A Review of After Hours | An Event Presented by No Signal Radio

A Review of After Hours | An Event Presented by No Signal Radio

The event, After Hours, was presented by No Signal Radio to celebrate Black British culture and recount the last 50 years of African, specifically Ghanian, music.

The event, which was hosted by the Serpentine Gallery in collaboration with current exhibiting photographer James Barnor, included live music from Yaaba Funk and DJ sets from DJ DNA, DJ Scyther, Tone, Juls.

After Hours: The Serpentine Pavillion

The Serpentine Pavilion is an architecturally pleasing and inviting space, capable of transporting visitors to a different realm. A heightened circular roof falls down into layers of ovals and rectangles, each layer rests effortlessly onto one another allowing the space to flow like water; bending and curving naturally until one becomes engulfed in its structural perfection.

Walking in, we were submerged into a rainbow of blues, pinks, greens, and yellows all refracting and bouncing off one another. These lights, which were projected onto the pavilion, bubbled up a sense of the outer worldly, a calming beauty and stillness – as if they were waiting for the first hit of the drum or string of a guitar before they sprung to life.

The pavilion was designed by the South African architectural group Counterspace and commissioned by the Serpentine. It was built with the intention of collaboration, migration, and embodiment and is therefore culturally unique from Kensington’s Hyde Park.

Yet the collaborative nature of the two together creates an ambient haven, contrasting dramatically with the busy London which surrounds it. 

The bar and seating area was entirely outdoors – quite the risk for late august, but it thankfully paid off.

Passing through this area, which bears a striking resemblance to areas throughout the African continent, we noticed the wide range of people that we were surrounded by: The young, the old, the trendy, the strange, the reserved and the expressive – everyone was different. Yet, all conversed together, creating memories and bathing in the sounds of a late summer that shone from the ensemble before us.

Yaba Funk and The Serpentine were able to bring a community together through structure and music. 

After Hours: Yaaba Funk

Yaaba Funk formed in 2009 and consists of keyboards, a full drum set, bongo drums, bass, saxophone, trumpet, and two vocalists who use shakers and tambourines.

They played together with ease, the years of friendship and collaboration was clear through their musical telepathy. The drums fed into the keys to the sax, to the guitars and vocals in a rhythmic alliance which spread infectiously into the crowd.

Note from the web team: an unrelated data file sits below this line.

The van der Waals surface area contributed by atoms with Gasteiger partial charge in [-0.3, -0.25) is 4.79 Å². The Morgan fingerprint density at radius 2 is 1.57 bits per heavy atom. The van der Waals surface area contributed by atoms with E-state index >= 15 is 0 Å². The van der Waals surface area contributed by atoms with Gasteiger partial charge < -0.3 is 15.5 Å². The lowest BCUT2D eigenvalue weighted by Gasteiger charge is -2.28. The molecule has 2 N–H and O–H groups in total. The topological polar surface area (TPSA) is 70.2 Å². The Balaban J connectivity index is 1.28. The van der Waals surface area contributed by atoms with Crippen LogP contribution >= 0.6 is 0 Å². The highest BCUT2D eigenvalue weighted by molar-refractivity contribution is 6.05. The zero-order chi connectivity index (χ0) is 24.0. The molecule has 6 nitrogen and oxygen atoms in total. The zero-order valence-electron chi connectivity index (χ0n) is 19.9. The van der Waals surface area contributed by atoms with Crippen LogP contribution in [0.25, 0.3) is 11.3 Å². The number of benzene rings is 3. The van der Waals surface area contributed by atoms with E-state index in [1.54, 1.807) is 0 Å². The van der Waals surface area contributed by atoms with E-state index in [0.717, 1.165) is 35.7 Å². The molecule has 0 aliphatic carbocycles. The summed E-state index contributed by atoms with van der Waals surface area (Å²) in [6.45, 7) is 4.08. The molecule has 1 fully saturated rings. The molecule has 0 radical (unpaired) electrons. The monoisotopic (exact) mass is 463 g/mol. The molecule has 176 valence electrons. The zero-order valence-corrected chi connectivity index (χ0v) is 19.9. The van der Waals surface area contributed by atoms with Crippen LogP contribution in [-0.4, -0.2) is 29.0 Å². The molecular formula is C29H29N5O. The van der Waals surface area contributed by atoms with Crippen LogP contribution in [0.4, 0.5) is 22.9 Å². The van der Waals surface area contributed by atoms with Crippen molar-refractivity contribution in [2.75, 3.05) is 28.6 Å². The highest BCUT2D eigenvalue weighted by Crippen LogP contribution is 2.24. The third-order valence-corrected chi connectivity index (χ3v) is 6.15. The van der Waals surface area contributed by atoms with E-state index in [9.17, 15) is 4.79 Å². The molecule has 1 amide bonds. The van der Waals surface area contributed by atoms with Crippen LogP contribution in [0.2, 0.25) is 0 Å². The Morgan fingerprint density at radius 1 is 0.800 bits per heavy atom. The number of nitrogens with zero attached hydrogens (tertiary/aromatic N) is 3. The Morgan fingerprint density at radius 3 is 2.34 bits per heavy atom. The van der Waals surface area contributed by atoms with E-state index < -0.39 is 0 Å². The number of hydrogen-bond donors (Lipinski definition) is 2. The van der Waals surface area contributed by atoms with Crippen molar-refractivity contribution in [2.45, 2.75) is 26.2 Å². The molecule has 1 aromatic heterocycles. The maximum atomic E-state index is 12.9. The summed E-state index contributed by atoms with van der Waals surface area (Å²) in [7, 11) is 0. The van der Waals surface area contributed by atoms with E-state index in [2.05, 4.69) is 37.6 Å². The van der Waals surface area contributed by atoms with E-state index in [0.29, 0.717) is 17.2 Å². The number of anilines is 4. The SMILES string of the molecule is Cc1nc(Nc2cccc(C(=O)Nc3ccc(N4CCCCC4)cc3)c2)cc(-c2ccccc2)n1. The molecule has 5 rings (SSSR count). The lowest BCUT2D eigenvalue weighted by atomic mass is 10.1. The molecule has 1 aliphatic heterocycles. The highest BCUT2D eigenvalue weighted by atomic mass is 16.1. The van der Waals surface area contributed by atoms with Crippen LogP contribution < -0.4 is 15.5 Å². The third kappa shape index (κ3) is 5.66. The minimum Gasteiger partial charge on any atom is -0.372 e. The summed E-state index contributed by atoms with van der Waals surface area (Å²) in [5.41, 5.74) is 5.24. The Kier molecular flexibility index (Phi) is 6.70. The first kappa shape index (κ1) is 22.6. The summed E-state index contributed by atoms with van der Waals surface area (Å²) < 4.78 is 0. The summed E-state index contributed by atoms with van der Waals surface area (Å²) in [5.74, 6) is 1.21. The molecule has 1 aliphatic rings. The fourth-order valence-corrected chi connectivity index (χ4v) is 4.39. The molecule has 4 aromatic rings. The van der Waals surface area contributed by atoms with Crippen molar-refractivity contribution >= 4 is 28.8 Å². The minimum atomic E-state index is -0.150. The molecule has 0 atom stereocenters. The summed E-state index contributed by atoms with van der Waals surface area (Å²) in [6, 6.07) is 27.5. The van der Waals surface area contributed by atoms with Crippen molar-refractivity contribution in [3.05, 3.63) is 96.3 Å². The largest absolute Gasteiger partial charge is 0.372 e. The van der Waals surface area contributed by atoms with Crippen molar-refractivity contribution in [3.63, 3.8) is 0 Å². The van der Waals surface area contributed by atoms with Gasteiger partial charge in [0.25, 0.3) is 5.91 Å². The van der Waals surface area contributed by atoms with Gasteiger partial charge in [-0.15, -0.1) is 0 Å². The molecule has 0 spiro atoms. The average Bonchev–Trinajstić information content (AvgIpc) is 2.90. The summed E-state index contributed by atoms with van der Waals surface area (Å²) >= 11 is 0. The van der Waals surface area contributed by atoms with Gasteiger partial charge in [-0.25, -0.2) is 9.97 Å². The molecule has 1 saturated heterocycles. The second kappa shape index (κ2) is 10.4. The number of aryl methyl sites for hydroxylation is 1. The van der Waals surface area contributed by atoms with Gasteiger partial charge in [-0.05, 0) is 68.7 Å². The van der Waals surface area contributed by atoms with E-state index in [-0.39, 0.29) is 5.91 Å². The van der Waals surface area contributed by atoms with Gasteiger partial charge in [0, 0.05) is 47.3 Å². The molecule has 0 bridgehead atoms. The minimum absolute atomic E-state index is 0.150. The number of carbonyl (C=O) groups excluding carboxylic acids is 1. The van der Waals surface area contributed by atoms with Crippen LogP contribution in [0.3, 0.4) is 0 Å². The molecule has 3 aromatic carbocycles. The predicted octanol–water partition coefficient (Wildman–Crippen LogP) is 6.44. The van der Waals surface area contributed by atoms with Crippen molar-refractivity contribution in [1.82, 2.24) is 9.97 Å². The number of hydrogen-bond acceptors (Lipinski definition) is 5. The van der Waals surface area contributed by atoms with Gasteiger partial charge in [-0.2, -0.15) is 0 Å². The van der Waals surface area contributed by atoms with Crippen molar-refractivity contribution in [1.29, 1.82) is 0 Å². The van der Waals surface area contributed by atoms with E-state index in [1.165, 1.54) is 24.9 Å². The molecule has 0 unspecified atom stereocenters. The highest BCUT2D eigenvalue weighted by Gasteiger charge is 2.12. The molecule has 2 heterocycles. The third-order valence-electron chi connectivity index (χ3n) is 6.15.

We could feel the influence of pioneers like Fela Kuti and Sun Ra within the cadences of Yaaba funks sound. They were able to draw out potent elements of exertion from traditional sounds and create a transferable kinetic force.

Through mixes of jazz, funk, experimental, electrical, and traditional Yoruba they created a mobility to the music. Across the venue this seemed to stir a subconscious reaction within the audience and managed to jerk their bodies out of stagnation. 

They used elements of highlife (the guitar led Ghanian dance) paired with the British two-tone style movement. In mixing African and English led genres, they create a musical style unique to Yaaba Funk – a sound that is meant to be heard by a live audience. 

The energy exerted from lead vocalists Richmond Kessie and Helen McDonald, was inspiring. They managed to harmonize and intertwinenot only with each other,but with the crowd too.

After Hours: The Other Artists

As Yaaba Funk came to the end of their set, they brought up Ghanaian photographer James Barnor (who is currently exhibiting at the Serpentine until 24th October). The audience were silenced and honoured by his words as he spoke on Ghanian history and music, thanking Yaaba Funk for their contribution to the night and telling us of the influence music, particularly Ghanian has held over his work – it was a sentimental moment for all. 

The late evening DJs had a similar power to Yaaba Funk. However, the mature audience was replaced by a younger crowd. Despite being a Ghanian event there was a diversity of people in attendance, which brought with it a relaxed and inclusive energy. 

The music by DJ DNA, DJ Scyther, Tone & Juls was a mix of afrobeat, electronic and dancehall along with some pop culture classics, making the evening well rounded and enjoyable for everyone.

There was a positivity radiating across this evening which seemed to capture everyone attending. After the last two years of isolation, fear and panic over the pandemic going to such a freeing and open event, felt refreshing for us all. It was a moment to detach from current politics and remember the freedom of connecting, listening, and moving with one another. 

Written & Illustrated by Chantelle Weir

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